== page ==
Back in July 2009 there was an early interview with The Big Pink by Alexis Petrides in The Guardian in which they complained about people assuming they were gay. Here’s a taster:
“…most striking of all was a backstage shot of Furze completely naked, with a fully clothed Cordell draped over him, gently cupping his genitals. The theme carried over onto the sleeve of their acclaimed debut single Too Young to Love: “I’ve never seen anything so brilliant,” Furze enthuses. “Someone buggering someone who’s licking another guy’s bum, up against a sunset! Brilliant! I couldn’t believe we were allowed to put that out.” …Yet, says Furze, there has been a notable downside. ‘Sometimes,’ he notes sagely, ‘people thought we were gay’.”
Alexis was clearly being his usual deadpan, laconic self by reporting all this nonsense verbatim. But at the time I couldn’t resist taking the bait – and went through the article, substituting “Jewish” for “gay” to see how it would read…
Yes, nods The Big Yid’s Roddy Gorse, it is not usual in indie circles to drum up interest in your music by pretending to be Jewish. He says he and the other half of the duo, Nico Kimsey, came up with the idea out of sheer frustration: “Photographers just tell you to do the same thing every time. The first photoshoot we ever did, the photographer told us to stand against a brick wall. We said, we’re not doing that, we’ve seen it a million times. Then he told us to climb a tree and we said no, we’re not doing that either. We’d been reading a lot about Diane Arbus, this Jewish photographer, so we thought let’s just be Jewish for a joke. It’s about putting that little bit more thought into things.”
The results were certainly pretty striking, and clearly had a role to play in propelling the band to their current hotly tipped status: winners of the NME’s Philip Hall Radar Award for best new act, resident in New York recording their eagerly anticipated debut album at Jimi Hendrix’s Electric Lady studios. The Big Yid aren’t the only band currently plying a brand of My Bloody Valentine-influenced noise-pop, but they’re certainly the only ones to have been photographed in full Hassidic attire sporting sidelocks (“I had to wear a wig under my fedora for that one because my hair’s definitely not long enough” says Gorse). Perhaps most striking of all was a shot in a synagogue of Gorse in yamulke and prayer shawl, as Kimsey struck a reverential pose with Teffillin scrolls strapped to his arm and forehead.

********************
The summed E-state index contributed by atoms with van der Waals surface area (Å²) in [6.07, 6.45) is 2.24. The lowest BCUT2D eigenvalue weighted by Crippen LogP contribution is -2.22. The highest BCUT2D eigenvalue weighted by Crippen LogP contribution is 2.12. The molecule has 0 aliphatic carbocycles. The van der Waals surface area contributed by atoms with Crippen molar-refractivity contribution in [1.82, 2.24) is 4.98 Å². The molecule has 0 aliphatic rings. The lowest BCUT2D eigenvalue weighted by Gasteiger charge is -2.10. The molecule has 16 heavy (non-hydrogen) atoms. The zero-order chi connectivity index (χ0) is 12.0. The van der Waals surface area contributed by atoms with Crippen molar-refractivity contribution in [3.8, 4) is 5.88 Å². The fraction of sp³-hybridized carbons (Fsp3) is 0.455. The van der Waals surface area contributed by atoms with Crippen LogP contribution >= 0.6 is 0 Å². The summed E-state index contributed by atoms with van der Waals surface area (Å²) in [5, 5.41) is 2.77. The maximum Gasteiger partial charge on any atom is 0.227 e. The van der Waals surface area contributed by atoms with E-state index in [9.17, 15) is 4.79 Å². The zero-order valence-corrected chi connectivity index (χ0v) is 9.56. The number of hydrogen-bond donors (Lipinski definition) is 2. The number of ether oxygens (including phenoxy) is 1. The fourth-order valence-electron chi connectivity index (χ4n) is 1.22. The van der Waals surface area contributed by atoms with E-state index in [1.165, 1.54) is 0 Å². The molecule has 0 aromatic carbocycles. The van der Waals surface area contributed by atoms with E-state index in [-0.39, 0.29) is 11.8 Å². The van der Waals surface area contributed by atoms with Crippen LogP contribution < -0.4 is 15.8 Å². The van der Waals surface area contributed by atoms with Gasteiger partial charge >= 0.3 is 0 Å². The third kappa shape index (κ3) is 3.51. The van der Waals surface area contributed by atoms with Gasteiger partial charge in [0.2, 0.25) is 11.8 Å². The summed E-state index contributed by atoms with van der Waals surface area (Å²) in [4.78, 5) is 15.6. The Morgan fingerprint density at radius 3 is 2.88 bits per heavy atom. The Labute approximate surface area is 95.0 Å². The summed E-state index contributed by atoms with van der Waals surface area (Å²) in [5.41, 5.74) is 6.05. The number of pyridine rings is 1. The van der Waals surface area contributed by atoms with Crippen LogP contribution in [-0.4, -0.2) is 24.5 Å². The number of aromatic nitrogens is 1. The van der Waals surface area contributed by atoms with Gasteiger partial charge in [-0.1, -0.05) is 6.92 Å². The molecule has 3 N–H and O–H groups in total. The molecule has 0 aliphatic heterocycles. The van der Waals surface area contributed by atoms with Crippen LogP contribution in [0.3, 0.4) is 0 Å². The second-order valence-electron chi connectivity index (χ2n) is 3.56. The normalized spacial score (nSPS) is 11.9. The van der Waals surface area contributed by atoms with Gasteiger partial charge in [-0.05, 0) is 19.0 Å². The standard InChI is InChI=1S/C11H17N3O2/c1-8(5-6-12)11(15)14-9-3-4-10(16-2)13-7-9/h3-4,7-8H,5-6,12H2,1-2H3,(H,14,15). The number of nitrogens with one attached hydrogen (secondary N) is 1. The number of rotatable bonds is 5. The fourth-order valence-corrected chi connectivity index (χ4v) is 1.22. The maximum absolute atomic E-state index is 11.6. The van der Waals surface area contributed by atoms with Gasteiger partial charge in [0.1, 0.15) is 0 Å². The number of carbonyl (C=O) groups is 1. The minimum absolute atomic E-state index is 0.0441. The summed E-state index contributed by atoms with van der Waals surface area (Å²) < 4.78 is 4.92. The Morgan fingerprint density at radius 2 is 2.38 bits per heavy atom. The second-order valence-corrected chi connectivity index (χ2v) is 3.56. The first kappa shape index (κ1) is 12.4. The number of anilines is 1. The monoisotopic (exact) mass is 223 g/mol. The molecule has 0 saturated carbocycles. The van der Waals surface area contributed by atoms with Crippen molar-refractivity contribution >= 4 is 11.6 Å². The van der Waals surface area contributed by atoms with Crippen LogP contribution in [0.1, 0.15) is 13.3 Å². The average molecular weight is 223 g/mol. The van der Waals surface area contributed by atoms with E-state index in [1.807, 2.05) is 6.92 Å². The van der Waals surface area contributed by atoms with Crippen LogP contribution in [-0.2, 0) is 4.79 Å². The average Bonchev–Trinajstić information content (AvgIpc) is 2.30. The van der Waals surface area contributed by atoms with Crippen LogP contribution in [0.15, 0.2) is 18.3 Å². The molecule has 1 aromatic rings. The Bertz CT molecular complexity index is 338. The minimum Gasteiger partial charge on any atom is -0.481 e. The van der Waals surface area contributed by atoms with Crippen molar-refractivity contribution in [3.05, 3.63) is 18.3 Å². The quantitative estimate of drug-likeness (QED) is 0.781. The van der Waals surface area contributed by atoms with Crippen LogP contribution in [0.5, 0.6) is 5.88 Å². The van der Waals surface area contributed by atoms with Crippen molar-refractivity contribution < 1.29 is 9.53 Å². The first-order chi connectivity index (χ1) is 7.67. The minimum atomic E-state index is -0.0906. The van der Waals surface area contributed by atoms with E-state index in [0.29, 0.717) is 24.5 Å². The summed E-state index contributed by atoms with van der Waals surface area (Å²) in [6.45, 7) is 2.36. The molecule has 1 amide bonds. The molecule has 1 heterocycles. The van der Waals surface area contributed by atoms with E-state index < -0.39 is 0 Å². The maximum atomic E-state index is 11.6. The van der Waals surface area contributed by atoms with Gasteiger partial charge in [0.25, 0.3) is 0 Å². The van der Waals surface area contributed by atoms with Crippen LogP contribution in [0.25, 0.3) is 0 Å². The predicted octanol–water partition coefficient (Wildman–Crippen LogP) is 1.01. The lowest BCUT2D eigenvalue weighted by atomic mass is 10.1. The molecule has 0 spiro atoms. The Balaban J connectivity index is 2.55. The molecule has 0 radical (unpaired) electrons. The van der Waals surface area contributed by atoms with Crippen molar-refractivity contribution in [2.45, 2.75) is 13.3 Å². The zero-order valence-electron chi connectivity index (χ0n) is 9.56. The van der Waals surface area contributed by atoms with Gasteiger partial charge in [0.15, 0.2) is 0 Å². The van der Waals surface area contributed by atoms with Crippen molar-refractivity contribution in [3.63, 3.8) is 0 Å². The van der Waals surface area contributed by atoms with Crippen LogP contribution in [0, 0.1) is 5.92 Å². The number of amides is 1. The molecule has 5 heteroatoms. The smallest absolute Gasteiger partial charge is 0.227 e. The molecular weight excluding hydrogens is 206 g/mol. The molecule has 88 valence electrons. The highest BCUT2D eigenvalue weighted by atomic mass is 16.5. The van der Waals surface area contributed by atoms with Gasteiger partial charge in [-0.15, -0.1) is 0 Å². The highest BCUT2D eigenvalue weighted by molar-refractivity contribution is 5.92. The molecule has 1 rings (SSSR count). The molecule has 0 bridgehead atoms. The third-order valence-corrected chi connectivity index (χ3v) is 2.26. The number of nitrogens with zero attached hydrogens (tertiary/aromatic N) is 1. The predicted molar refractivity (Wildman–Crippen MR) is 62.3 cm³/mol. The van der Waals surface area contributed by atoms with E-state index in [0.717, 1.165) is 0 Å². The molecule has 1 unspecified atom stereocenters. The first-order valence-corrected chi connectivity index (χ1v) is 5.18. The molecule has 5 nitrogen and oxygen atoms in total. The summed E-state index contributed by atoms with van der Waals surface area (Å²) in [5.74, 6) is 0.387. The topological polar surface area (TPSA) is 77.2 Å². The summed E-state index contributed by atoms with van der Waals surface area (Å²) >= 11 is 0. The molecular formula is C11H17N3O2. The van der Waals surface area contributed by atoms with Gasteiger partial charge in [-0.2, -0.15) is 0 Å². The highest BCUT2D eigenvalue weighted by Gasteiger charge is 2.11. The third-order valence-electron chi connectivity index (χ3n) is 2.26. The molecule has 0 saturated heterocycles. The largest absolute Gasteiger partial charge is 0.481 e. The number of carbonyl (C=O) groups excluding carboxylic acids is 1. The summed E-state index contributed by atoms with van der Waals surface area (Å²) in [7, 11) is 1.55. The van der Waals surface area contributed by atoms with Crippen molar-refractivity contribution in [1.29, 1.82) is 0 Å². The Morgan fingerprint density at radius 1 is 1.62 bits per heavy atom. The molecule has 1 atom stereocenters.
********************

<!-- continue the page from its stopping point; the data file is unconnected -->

The theme carried over onto the sleeve of their acclaimed debut single Too Young to Cut: “I’ve never seen anything so brilliant,” Gorse enthuses. “A rabbi performing a circumcision with his wife feeding him gefilte fish up against a sunset! Brilliant! I couldn’t believe we were allowed to put that out.”
In the image stakes, this certainly makes dressing a bit like Pete Doherty look rather wan, and yet, says Gorse, there has been a notable downside. “Sometimes,” he notes sagely, “people thought we were Jewish”
Kimsey nods. “We did an interview for this fanzine called Enough Already So Soon. It was quite a long interview, but then I went, ‘Oh, I’m not actually Jewish.’ The conversation ended pretty quickly after that.”
Then there was their recent dinner with 60s American photographer Annie Liebowitz. “She was interested in shooting us, but she kept trying to push the whole Jewish-American thing,” says Kimsey. “She kept asking if we’d dress up in full Shabat costume wearing kipah and tallit holding these seven-branch candelabra.” “I told her I wasn’t wearing Judaic clothing any more,” adds Furze, a little ruefully, “and she didn’t really like that much.”
Well just fancy that.
Read the original article by Alexis Petrides.